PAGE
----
Maziar is Professor of Telecoms and Mobile Technologies and Head of Department of Engineering and Product Design at the University of Sussex. Previous to this he had worked in the telecommunications industry, most recently as chief engineer and head of 5G research at Samsung UK, and prior to that as a senior scientist at BT.
His current research focusses on improving the connectivity and speed of mobile wireless communication, in particular the next generation known as 5G, which is close to commercialisation. “5G relies on the more focused sending of radio signals in the millimetre wave frequency range of the electromagnetic spectrum, to support applications like virtual reality and self-driving cars. This means if you are supporting cars, mobile users and trains, very sophisticated beamforming and multi-antenna technologies are needed to track these signals.”
Maziar was awarded his Industry Fellowship whilst he was still at BT in 2006, and was hosted by Professor Peter Coveny’s Centre for Computational Science at University College London. “Back then, I was looking at networks of connected cars on the roads talking to each other or a base station. By using high-fidelity simulations running on some of the world’s most powerful supercomputers, we showed that we can greatly reduce the build-up of traffic congestion, by coordinating cars on the road.”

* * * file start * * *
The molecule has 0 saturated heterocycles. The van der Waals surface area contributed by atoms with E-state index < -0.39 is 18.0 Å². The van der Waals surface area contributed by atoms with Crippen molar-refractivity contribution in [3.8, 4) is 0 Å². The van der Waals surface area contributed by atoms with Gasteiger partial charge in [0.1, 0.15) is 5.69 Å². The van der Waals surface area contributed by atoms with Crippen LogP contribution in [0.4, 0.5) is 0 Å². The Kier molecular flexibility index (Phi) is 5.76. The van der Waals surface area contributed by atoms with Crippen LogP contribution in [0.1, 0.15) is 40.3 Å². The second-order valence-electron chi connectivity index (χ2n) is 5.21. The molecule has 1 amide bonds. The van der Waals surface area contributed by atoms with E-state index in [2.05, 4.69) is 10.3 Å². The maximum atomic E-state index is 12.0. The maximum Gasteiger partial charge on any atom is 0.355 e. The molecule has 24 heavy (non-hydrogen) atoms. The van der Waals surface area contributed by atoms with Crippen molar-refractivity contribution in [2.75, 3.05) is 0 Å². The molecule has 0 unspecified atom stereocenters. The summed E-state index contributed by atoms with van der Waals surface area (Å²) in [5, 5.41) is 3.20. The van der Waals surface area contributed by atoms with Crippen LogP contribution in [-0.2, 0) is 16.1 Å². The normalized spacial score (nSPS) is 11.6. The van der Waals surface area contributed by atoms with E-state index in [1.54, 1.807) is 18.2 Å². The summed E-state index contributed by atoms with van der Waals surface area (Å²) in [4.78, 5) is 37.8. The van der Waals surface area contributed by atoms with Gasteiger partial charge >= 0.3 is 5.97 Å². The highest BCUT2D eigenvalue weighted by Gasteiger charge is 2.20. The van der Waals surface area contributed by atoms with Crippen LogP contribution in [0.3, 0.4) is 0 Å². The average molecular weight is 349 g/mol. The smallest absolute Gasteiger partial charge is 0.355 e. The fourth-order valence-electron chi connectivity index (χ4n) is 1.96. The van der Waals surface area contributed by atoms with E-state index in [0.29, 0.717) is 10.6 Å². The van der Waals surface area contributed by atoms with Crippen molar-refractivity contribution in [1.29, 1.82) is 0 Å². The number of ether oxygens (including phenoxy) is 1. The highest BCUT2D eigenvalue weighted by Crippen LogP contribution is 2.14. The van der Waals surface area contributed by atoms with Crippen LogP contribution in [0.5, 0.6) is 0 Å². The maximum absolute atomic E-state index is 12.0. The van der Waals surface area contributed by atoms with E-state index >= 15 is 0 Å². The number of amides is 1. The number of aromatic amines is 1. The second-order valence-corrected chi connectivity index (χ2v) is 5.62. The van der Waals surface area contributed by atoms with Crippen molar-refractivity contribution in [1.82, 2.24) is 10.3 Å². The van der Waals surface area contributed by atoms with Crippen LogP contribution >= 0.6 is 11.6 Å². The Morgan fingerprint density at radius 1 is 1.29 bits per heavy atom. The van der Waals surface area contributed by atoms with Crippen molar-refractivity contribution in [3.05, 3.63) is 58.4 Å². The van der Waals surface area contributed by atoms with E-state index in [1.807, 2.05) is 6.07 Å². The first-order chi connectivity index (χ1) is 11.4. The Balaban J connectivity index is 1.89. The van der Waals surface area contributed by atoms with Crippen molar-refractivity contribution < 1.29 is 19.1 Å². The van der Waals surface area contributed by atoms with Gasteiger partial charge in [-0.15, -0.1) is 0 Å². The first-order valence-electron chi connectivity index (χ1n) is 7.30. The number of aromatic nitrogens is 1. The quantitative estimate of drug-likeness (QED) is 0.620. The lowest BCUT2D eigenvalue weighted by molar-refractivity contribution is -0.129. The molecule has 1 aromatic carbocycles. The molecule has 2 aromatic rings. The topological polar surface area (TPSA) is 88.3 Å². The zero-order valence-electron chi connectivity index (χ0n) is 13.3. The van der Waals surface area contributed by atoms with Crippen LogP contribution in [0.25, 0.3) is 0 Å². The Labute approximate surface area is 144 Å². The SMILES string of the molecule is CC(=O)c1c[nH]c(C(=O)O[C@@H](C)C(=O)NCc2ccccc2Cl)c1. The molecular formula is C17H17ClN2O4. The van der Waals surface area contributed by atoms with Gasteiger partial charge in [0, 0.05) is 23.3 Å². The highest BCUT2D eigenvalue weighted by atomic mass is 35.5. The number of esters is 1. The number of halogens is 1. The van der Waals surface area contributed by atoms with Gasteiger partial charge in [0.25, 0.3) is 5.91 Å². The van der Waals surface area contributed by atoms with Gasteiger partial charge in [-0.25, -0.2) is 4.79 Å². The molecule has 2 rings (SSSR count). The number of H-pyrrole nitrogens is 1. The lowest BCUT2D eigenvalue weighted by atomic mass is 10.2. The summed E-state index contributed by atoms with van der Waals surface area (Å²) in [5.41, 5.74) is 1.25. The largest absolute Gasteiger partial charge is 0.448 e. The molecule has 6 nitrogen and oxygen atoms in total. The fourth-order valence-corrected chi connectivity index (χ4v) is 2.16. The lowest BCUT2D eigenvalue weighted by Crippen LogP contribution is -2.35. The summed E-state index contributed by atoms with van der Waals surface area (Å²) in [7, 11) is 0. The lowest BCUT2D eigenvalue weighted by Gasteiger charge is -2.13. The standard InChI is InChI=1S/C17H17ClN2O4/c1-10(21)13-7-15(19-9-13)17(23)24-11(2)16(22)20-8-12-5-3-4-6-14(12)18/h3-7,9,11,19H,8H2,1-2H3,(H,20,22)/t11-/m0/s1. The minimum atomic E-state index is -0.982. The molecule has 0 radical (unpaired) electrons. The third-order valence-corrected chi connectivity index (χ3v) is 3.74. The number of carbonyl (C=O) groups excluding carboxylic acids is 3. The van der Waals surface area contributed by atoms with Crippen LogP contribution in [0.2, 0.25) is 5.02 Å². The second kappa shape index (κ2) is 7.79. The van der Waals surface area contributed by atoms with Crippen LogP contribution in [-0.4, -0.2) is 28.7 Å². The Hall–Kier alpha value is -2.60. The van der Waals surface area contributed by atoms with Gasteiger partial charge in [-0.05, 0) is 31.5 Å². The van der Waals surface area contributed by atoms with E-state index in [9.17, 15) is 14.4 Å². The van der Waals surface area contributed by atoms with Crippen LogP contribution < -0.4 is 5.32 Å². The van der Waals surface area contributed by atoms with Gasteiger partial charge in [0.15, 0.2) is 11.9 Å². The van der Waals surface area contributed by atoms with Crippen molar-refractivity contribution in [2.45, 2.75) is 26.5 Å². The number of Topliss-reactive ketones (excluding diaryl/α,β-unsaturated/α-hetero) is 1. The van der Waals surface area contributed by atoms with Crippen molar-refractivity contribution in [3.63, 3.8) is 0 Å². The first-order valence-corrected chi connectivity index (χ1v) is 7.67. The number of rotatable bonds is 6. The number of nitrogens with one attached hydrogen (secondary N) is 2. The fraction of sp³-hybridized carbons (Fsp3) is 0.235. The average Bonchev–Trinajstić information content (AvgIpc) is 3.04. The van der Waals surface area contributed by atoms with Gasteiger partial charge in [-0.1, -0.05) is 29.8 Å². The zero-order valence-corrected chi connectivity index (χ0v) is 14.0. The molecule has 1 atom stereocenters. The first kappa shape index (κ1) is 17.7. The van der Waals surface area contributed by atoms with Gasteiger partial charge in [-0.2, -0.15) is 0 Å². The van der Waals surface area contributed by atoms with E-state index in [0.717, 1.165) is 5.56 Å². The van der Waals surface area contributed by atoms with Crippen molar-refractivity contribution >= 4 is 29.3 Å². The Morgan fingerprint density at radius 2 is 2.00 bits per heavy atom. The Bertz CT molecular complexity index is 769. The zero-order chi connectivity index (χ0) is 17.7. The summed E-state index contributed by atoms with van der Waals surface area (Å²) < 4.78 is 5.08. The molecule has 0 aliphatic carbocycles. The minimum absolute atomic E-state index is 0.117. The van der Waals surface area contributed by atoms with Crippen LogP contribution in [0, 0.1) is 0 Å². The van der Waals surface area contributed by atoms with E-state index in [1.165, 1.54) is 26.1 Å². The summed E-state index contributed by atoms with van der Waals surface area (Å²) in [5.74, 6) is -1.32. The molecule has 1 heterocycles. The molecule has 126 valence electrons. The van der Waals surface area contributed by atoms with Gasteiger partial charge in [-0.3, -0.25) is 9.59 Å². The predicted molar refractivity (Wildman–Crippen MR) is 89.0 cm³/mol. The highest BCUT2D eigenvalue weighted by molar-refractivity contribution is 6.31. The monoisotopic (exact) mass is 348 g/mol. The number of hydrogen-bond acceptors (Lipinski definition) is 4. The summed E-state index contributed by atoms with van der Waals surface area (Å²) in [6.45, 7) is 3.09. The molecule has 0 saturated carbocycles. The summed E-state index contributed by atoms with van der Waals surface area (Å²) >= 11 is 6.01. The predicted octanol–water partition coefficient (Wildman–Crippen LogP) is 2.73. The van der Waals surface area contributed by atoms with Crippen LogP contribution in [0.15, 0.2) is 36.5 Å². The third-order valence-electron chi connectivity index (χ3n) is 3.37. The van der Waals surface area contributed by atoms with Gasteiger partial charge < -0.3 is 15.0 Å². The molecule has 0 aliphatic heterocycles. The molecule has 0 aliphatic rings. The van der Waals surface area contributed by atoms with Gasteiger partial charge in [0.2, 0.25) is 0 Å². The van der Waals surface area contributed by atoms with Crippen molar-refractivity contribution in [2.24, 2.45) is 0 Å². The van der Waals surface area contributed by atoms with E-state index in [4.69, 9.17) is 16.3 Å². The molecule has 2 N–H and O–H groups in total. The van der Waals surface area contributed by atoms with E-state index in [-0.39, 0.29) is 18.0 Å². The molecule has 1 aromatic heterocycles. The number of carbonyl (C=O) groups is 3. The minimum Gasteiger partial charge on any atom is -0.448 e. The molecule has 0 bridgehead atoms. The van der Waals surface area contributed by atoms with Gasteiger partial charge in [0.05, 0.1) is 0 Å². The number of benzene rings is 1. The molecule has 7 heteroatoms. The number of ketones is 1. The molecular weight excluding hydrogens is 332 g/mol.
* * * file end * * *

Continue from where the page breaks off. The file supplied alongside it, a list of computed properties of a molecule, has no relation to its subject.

Maziar’s research benefited from this collaboration because at that time BT Research didn’t have the supercomputing facilities and the more specialist knowhow needed to carry out the computer intensive simulations required. “My head of lab was very supportive, and I had a good arrangement where I could work from our London office and come back to BT labs in Martlesham one day a week. Being in London really helped my career to take off by putting me in the centre of everything and letting me collaborate with UCL and other universities. At the same time I stayed involved with frontline research at BT and other mobile industry players.”
Since his time at Samsung, Maziar has transitioned into academia. “I was attracted to my new role at the University of Sussex because I have always liked being at the interface between industry and academia. With 5G being standardised by industry the research is going back to universities, possibly moving to 6G next.”